A decade of sargassum damage is suffocating Caribbean ecosystems

From Colombia’s north coast to Mexico, corals, mangroves and turtle nests are threatened by the massive influx of floating seaweed

sargazo en Tulum
Sargassum clogs the beaches of Tulum, Mexico; May 2019.Gladys Serrano
María Mónica Monsalve S. Krista Campbell Center for Investigative Journalism
Bogotá / Jamaica -

For over 20 years, Mexican biologist María del Carmen García Rivas has been dedicated to protecting the corals of the Yucatán Peninsula in the Caribbean Sea. As the director of Puerto Morelos National Reef Park, she has pushed for changes to reduce water runoff and pollution from coastal development. García has also worked on controlling invasive lionfish, which endangers the 670 species of marine fauna in the park. Since 2018, she’s been leading efforts to restore coral reefs affected by diseases like bleaching. And another worry now keeps her up at nights — the vast sargassum blooms that wash up on the park’s shoreline.

A worker clears sargassum from a Puerto Morelos beach in Quintana Roo, Mexico; 2019.
A worker clears sargassum from a Puerto Morelos beach in Quintana Roo, Mexico; 2019.Gladys Serrano

“When sargassum, a floating macroalgae, reaches the coast, it starts decomposing, creating an oxygen-deprived environment that harms various organisms,” said García. “It mostly affects immobile species like certain starfish, sea urchins, seagrasses and corals.”

Huguette Hernández Gómez, Secretary of Ecology and Environment for Quintana Roo, the state where Puerto Morelos National Reef Park is situated, says they cleared the beaches of 70 tons of sargassum in 2023 alone. Over the past four years, they’ve cleared 200 tons.

A regional problem

It’s the same story all across the Caribbean. While small amounts of sargassum benefit marine life, the large blooms since 2011 have disrupted the ecological balance in potentially irreversible ways. The algae further stresses Caribbean reefs already threatened by mass coral bleaching due to climate change. Sargassum patches cover up sea turtle nesting sites and overwhelm mangroves, important nurseries for aquatic species. In some areas, beaches have eroded due to algae removal using heavy machinery, with fishermen noting a significant decline in daily catches.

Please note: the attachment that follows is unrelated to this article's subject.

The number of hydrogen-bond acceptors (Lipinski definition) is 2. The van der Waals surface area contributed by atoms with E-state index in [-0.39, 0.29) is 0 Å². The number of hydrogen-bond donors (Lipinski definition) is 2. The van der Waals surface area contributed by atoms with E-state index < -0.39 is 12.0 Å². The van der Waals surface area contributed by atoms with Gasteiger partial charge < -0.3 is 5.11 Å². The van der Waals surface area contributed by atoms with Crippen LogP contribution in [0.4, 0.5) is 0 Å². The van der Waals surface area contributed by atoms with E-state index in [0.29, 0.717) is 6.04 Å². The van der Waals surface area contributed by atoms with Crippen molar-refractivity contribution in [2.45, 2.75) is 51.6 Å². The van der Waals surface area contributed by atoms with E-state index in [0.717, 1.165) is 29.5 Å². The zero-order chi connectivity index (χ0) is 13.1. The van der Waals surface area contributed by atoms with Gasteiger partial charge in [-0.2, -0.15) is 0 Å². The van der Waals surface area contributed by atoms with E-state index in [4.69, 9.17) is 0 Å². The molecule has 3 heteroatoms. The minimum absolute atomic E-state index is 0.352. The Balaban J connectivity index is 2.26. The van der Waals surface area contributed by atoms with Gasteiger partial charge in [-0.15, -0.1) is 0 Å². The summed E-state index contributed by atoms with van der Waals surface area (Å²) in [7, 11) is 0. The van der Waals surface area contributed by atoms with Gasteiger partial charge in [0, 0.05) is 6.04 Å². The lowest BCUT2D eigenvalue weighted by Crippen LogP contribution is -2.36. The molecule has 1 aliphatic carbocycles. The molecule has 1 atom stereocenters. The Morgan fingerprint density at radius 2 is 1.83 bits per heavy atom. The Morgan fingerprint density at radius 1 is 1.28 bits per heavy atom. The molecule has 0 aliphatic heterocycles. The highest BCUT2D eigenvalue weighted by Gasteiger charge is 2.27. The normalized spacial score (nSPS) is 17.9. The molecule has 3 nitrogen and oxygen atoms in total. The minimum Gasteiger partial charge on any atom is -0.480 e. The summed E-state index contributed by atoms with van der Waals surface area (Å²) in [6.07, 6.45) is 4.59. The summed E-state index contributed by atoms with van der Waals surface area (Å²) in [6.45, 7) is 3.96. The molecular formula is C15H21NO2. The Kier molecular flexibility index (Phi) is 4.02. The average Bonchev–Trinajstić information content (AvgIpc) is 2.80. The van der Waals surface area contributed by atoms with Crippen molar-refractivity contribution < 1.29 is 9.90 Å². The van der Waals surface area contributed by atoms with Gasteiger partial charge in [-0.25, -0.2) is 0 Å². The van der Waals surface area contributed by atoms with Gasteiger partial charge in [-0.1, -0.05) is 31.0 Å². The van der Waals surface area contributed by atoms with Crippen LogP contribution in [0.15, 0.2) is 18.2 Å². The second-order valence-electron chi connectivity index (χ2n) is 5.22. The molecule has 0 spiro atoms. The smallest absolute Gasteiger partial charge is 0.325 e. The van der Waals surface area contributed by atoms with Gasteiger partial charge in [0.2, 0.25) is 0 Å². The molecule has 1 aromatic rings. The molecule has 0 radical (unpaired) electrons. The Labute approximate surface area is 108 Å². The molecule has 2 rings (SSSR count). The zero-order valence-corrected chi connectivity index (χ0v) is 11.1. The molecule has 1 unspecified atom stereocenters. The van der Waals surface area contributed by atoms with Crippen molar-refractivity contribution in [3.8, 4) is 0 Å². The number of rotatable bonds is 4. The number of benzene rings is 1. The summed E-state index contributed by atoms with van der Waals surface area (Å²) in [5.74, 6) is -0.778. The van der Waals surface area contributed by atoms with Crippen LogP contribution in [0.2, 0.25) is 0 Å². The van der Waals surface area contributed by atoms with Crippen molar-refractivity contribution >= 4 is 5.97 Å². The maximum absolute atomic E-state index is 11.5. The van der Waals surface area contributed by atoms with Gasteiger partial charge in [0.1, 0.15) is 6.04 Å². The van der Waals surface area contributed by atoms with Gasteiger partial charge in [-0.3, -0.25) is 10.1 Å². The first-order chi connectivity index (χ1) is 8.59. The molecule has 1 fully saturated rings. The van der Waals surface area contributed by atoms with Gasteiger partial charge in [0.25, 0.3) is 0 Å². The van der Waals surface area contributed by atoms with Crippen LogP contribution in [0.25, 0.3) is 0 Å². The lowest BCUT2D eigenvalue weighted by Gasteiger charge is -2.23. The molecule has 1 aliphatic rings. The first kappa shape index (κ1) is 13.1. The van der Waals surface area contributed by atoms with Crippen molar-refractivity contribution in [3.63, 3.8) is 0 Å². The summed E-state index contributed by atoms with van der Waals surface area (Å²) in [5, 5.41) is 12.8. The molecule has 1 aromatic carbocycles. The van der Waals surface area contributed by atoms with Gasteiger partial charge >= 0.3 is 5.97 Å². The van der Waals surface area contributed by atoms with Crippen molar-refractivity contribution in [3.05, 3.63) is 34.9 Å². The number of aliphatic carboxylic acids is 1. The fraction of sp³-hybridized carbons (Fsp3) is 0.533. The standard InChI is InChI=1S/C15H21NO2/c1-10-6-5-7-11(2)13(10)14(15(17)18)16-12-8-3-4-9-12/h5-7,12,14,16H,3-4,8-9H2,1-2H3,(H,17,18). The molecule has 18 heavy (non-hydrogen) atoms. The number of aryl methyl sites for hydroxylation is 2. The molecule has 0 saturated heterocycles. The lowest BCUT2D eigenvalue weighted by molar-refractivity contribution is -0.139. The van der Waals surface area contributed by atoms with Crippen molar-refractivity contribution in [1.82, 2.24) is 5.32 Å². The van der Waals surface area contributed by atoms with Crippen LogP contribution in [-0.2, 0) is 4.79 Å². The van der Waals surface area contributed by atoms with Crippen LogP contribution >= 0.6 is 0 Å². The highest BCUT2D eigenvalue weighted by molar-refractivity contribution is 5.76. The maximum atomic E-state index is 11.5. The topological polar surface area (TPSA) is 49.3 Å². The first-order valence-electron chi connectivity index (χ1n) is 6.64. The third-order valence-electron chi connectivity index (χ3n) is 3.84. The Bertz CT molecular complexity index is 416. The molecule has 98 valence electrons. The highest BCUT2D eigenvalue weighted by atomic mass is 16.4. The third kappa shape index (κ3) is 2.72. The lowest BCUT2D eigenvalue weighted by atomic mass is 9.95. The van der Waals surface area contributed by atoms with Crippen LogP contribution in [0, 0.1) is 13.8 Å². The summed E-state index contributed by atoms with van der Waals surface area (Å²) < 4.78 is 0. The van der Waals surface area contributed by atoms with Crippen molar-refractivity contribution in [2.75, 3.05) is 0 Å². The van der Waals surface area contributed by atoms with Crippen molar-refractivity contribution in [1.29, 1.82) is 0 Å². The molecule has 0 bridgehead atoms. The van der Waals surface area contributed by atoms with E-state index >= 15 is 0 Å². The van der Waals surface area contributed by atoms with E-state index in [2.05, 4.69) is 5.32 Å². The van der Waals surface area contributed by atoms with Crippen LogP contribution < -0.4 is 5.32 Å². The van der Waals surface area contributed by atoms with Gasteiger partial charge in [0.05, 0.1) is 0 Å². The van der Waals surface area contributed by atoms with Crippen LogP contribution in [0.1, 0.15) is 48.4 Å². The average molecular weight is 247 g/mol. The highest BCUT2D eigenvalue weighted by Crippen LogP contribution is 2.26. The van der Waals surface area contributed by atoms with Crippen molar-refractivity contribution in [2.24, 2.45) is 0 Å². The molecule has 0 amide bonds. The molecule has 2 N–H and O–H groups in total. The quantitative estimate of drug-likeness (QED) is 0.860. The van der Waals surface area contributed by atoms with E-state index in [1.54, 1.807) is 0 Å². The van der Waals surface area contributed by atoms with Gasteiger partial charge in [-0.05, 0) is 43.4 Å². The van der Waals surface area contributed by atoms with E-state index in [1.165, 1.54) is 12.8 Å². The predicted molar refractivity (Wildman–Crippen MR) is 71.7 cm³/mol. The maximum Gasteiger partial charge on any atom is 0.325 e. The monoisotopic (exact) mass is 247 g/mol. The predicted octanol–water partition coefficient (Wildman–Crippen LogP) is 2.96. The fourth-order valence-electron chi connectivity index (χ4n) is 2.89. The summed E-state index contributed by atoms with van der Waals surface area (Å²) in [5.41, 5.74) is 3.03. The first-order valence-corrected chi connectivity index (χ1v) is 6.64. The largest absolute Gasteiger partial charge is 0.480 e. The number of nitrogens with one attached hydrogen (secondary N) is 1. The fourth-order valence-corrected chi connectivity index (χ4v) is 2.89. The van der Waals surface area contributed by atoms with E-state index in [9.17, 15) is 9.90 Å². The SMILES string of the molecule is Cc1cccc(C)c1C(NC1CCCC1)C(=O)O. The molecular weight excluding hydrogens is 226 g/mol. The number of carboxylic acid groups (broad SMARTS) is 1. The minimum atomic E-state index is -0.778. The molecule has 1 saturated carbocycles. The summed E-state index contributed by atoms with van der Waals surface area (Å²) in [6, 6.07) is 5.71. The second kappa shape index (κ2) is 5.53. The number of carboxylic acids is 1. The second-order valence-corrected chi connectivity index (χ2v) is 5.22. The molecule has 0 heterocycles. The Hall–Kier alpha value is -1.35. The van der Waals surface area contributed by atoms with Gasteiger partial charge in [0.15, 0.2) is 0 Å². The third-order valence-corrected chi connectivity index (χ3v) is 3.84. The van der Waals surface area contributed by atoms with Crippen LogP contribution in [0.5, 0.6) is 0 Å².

Tourists swimming around sargassum patches at Xcalacoco beach in Playa del Carmen, Mexico.
Tourists swimming around sargassum patches at Xcalacoco beach in Playa del Carmen, Mexico.Gladys Serrano

Because of the significant scale of this fairly recent issue affecting areas from the West African coasts to the Americas, the full extent of the environmental damage it may cause is not well understood. Dr. Brian LaPointe, a biologist and sargassum expert at Florida Atlantic University, said, “We haven’t made much progress in researching the causes, nor in how to deal with the problem and mitigating its effect on the environment.”

World’s second largest barrier reef

García’s observations in Mexico shed light on the implications for the entire region. The park she manages is part of the Mesoamerican Barrier Reef System (MARS), stretching over 600 miles across Mexico, Belize, Guatemala and Honduras. This reef, the second largest in the world after Australia’s Great Barrier Reef, is home to about 500 fish species and 60 stony coral species, according to the World Wide Fund for Nature (WWF). It also supports the livelihood of around two million people in the Caribbean.

While floating sargassum can offer a healthy habitat, large amounts onshore can suffocate specific organisms, says James Foley, oceans manager at The Nature Conservancy. “In places like coastal Belize, the issue gets worse because floating sargassum traps a bunch of marine litter — trash from rivers flowing into the Caribbean from Central America. So, it turns into quite a toxic situation.”

Foley explains that floating sargassum acts as a barrier, blocking light and hindering organisms below from photosynthesizing. A 2021 study in Climate Change Ecology examined three bays in Quintana Roo and found that light filtration drops by up to 73% under floating sargassum patches, and water temperatures can rise by up to 5°C (9°F).